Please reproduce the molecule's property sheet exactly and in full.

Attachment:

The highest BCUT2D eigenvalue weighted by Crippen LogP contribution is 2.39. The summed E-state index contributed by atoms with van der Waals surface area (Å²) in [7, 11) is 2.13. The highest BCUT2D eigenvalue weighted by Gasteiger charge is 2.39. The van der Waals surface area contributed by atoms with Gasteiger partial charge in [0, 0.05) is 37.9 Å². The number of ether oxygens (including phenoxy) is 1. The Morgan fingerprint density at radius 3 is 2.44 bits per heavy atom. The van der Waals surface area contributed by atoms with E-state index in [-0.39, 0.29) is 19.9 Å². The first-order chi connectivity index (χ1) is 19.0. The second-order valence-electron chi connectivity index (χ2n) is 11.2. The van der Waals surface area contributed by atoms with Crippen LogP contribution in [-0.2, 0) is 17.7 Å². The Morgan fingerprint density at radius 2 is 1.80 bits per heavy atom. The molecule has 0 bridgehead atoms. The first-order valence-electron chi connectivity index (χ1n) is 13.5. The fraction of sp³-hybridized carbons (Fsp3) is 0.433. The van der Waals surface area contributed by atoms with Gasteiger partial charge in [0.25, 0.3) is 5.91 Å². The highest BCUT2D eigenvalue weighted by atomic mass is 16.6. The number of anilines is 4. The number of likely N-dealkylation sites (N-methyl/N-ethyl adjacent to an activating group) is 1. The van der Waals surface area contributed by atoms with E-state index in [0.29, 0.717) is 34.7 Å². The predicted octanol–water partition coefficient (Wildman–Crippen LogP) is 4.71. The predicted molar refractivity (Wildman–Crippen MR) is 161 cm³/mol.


The highest BCUT2D eigenvalue weighted by Crippen LogP contribution is 2.39. The summed E-state index contributed by atoms with van der Waals surface area (Å²) in [7, 11) is 2.13. The highest BCUT2D eigenvalue weighted by Gasteiger charge is 2.39. The van der Waals surface area contributed by atoms with Gasteiger partial charge in [0, 0.05) is 37.9 Å². The number of ether oxygens (including phenoxy) is 1. The Morgan fingerprint density at radius 3 is 2.44 bits per heavy atom. The van der Waals surface area contributed by atoms with E-state index in [-0.39, 0.29) is 19.9 Å². The first-order chi connectivity index (χ1) is 19.0. The second-order valence-electron chi connectivity index (χ2n) is 11.2. The van der Waals surface area contributed by atoms with Crippen LogP contribution in [-0.2, 0) is 17.7 Å². The Morgan fingerprint density at radius 2 is 1.80 bits per heavy atom. The molecule has 0 bridgehead atoms. The first-order valence-electron chi connectivity index (χ1n) is 13.5. The fraction of sp³-hybridized carbons (Fsp3) is 0.433. The van der Waals surface area contributed by atoms with Gasteiger partial charge in [0.25, 0.3) is 5.91 Å². The highest BCUT2D eigenvalue weighted by atomic mass is 16.6. The number of anilines is 4. The number of likely N-dealkylation sites (N-methyl/N-ethyl adjacent to an activating group) is 1. The van der Waals surface area contributed by atoms with E-state index in [0.29, 0.717) is 34.7 Å². The predicted octanol–water partition coefficient (Wildman–Crippen LogP) is 4.71. The predicted molar refractivity (Wildman–Crippen MR) is 161 cm³/mol.